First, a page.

Jepson Flora Project: Jepson Interchange    

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Jepson Interchange (more information)
©Copyright 1993 by the Regents of the University of California
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James P. Smith, Jr., except as specified

Annual to bamboo-like; roots generally fibrous
Stem generally round, hollow; nodes swollen, solid
Leaves alternate, 2-ranked, generally linear; sheath generally open; ligule membranous or hairy, at blade base
Inflorescence various (of generally many spikelets)
Spikelet: glumes generally 2; florets (lemma, palea, flower) 1–many; lemma generally membranous, sometimes glume-like; palea generally ± transparent, ± enclosed by lemma
Flower generally bisexual, minute; stamens generally 3; stigmas generally 2, generally plumose
Fruit: achene-like grain
Genera in family: 650–900 genera; ± 10,000 species: worldwide; greatest economic importance of any family (wheat, rice, maize, millet, sorghum, sugar cane, forage crops, ornamental, weeds; thatching, weaving, building materials)
Reference: [Hitchcock 1951 Manual grasses US, USDA Misc Publ 200; Clayton & Renvoise 1986 Kew Bull Add Series 13]
See Glossary p. 26 for illustrations of general family characteristics. Generally wind-pollinated.


Robert Webster

Perennial in CA, generally from rhizomes or stolons
Stems decumbent to erect; internode solid to hollow inside
Leaves basal and cauline; sheath glabrous or hairy; ligule generally membranous
Inflorescence panicle-like; axis generally glabrous; 1° branches raceme- to spike-like, spreading to appressed; spikelets many, 1–2 per node, generally short-stalked, on one side of axis
Spikelet falling as 1 unit, compressed, generally green; glumes 1–2, lower glume minute or 0, upper ± = spikelet; florets 2, lower floret generally sterile, palea vestigial or 0, upper floret fertile, lemma firm, thick, sometimes hard, back facing inflorescence axis, smooth or striate, margin inrolled, tip blunt
Species in genus: ± 300 species: tropical, warm temp worldwide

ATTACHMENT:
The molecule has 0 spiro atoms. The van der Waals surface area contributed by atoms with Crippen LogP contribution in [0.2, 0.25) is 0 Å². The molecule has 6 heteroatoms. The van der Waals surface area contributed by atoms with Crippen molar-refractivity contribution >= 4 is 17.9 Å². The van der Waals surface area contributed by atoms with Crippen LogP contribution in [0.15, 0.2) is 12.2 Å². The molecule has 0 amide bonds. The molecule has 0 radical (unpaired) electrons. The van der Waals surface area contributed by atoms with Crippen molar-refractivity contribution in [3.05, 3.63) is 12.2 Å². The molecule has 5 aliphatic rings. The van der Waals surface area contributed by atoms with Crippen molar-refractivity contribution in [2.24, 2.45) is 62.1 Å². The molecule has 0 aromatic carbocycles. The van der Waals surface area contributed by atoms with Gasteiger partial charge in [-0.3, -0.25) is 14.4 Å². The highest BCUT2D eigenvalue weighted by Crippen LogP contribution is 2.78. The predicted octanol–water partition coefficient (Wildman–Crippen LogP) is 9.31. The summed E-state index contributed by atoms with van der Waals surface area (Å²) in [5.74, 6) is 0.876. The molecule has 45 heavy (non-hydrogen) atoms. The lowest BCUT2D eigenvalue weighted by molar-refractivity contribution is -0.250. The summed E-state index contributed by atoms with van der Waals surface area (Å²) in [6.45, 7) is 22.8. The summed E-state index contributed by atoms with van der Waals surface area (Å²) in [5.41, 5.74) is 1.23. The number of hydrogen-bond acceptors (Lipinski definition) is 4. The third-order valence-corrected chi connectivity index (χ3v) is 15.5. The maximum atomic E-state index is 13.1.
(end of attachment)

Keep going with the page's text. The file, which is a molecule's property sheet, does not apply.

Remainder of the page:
Etymology: (Greek: ancient name)
Reference: [Gould 1975 The Grasses of Texas pp. 500–527, Texas A&M Press]


P. distichum L.

Perennial from stolons and rhizomes
Stem decumbent to erect, 0.8–6 dm; nodes 5–15
Leaf: sheath 3–20 cm, glabrous; ligule < 1.5 mm; blade 2–22 cm, 2–7 mm wide, upper surface glabrous
Inflorescence: main axis < 1.5 cm; 1° branches 2–3, 1.5–5.5 cm; spikelets many, 1–2 per node, stalk < 0.5 mm
Spikelet 2.5–3.5 mm, ± 1.5 mm wide, obovate to elliptic; lower glume < 2.5 mm, 1-veined; lower floret lemma 3–5-veined, tip acute; upper floret slightly < lower floret
Chromosomes: 2n=40,60
Ecology: Moist places, marshes, ditches
Elevation: < 1650 m.
Bioregional distribution: California Floristic Province (except mtns), Great Basin Floristic Province, n Mojave Desert
Distribution outside California: to Washington, e US, S.America
Flowering time: Jun–Oct
Horticultural information: STBL.

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bioregional map for PASPALUM%20distichum being generated
YOU CAN HELP US make sure that our distributional information is correct and current. If you know that a plant occurs in a wild, reproducing state in a Jepson bioregion NOT highlighted on the map, please contact us with that information. Please realize that we cannot incorporate range extensions without access to a voucher specimen, which should (ultimately) be deposited in an herbarium. You can send the pressed, dried collection (with complete locality information indicated) to us (e-mail us for details) or refer us to an accessioned herbarium specimen. Non-occurrence of a plant in an indicated area is difficult to document, but we will especially value your input on those types of possible errors (see automatic conversion of distribution data to maps).

Retrieve Jepson Interchange Index to Plant Names entry for Paspalum distichum
Retrieve dichotomous key for Paspalum
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